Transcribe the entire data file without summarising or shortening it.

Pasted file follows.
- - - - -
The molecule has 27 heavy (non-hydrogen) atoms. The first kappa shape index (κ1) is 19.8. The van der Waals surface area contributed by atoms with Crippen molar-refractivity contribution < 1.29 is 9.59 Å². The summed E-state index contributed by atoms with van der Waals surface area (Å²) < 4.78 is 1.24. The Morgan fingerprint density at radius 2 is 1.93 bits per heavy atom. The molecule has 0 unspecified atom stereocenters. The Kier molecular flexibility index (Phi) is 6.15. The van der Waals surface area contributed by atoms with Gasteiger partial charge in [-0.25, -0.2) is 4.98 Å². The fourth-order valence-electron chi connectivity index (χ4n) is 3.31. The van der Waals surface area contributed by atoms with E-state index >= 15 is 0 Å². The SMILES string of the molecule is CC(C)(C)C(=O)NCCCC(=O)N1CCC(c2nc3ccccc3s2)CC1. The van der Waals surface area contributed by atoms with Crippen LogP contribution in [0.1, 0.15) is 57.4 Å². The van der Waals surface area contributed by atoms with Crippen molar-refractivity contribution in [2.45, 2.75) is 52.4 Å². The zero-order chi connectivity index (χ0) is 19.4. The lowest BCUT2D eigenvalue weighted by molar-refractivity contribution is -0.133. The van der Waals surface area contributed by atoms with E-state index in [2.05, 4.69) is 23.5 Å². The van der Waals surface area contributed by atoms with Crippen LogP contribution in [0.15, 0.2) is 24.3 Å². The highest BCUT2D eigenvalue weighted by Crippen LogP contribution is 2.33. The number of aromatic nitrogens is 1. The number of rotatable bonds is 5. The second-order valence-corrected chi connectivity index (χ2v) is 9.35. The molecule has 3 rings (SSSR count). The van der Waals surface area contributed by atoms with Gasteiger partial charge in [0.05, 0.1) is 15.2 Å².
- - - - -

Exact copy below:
The molecule has 27 heavy (non-hydrogen) atoms. The first kappa shape index (κ1) is 19.8. The van der Waals surface area contributed by atoms with Crippen molar-refractivity contribution < 1.29 is 9.59 Å². The summed E-state index contributed by atoms with van der Waals surface area (Å²) < 4.78 is 1.24. The Morgan fingerprint density at radius 2 is 1.93 bits per heavy atom. The molecule has 0 unspecified atom stereocenters. The Kier molecular flexibility index (Phi) is 6.15. The van der Waals surface area contributed by atoms with Gasteiger partial charge in [-0.25, -0.2) is 4.98 Å². The fourth-order valence-electron chi connectivity index (χ4n) is 3.31. The van der Waals surface area contributed by atoms with E-state index >= 15 is 0 Å². The SMILES string of the molecule is CC(C)(C)C(=O)NCCCC(=O)N1CCC(c2nc3ccccc3s2)CC1. The van der Waals surface area contributed by atoms with Crippen LogP contribution in [0.1, 0.15) is 57.4 Å². The van der Waals surface area contributed by atoms with Crippen molar-refractivity contribution in [2.45, 2.75) is 52.4 Å². The zero-order chi connectivity index (χ0) is 19.4. The lowest BCUT2D eigenvalue weighted by molar-refractivity contribution is -0.133. The van der Waals surface area contributed by atoms with E-state index in [2.05, 4.69) is 23.5 Å². The van der Waals surface area contributed by atoms with Crippen LogP contribution in [0.15, 0.2) is 24.3 Å². The highest BCUT2D eigenvalue weighted by Crippen LogP contribution is 2.33. The number of aromatic nitrogens is 1. The number of rotatable bonds is 5. The second-order valence-corrected chi connectivity index (χ2v) is 9.35. The molecule has 3 rings (SSSR count). The van der Waals surface area contributed by atoms with Gasteiger partial charge in [0.05, 0.1) is 15.2 Å².